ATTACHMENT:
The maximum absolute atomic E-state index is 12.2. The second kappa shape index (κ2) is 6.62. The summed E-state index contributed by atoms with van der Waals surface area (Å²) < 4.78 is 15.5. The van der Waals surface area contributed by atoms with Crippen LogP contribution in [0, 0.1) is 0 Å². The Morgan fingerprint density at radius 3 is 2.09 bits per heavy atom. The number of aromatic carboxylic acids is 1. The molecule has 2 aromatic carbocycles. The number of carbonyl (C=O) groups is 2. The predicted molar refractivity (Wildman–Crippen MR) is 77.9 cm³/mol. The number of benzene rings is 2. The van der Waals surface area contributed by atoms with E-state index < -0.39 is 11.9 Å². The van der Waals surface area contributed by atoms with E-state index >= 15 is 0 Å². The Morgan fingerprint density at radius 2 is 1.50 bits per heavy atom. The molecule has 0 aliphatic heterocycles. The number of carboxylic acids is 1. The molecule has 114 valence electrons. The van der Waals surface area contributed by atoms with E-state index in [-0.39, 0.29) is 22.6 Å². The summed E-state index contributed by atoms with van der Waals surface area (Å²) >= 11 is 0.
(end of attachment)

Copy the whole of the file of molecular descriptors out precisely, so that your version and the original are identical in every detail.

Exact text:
The maximum absolute atomic E-state index is 12.2. The second kappa shape index (κ2) is 6.62. The summed E-state index contributed by atoms with van der Waals surface area (Å²) < 4.78 is 15.5. The van der Waals surface area contributed by atoms with Crippen LogP contribution in [0, 0.1) is 0 Å². The Morgan fingerprint density at radius 3 is 2.09 bits per heavy atom. The number of aromatic carboxylic acids is 1. The molecule has 2 aromatic carbocycles. The number of carbonyl (C=O) groups is 2. The predicted molar refractivity (Wildman–Crippen MR) is 77.9 cm³/mol. The number of benzene rings is 2. The van der Waals surface area contributed by atoms with E-state index < -0.39 is 11.9 Å². The van der Waals surface area contributed by atoms with E-state index >= 15 is 0 Å². The Morgan fingerprint density at radius 2 is 1.50 bits per heavy atom. The molecule has 0 aliphatic heterocycles. The number of carboxylic acids is 1. The molecule has 114 valence electrons. The van der Waals surface area contributed by atoms with E-state index in [-0.39, 0.29) is 22.6 Å². The summed E-state index contributed by atoms with van der Waals surface area (Å²) >= 11 is 0.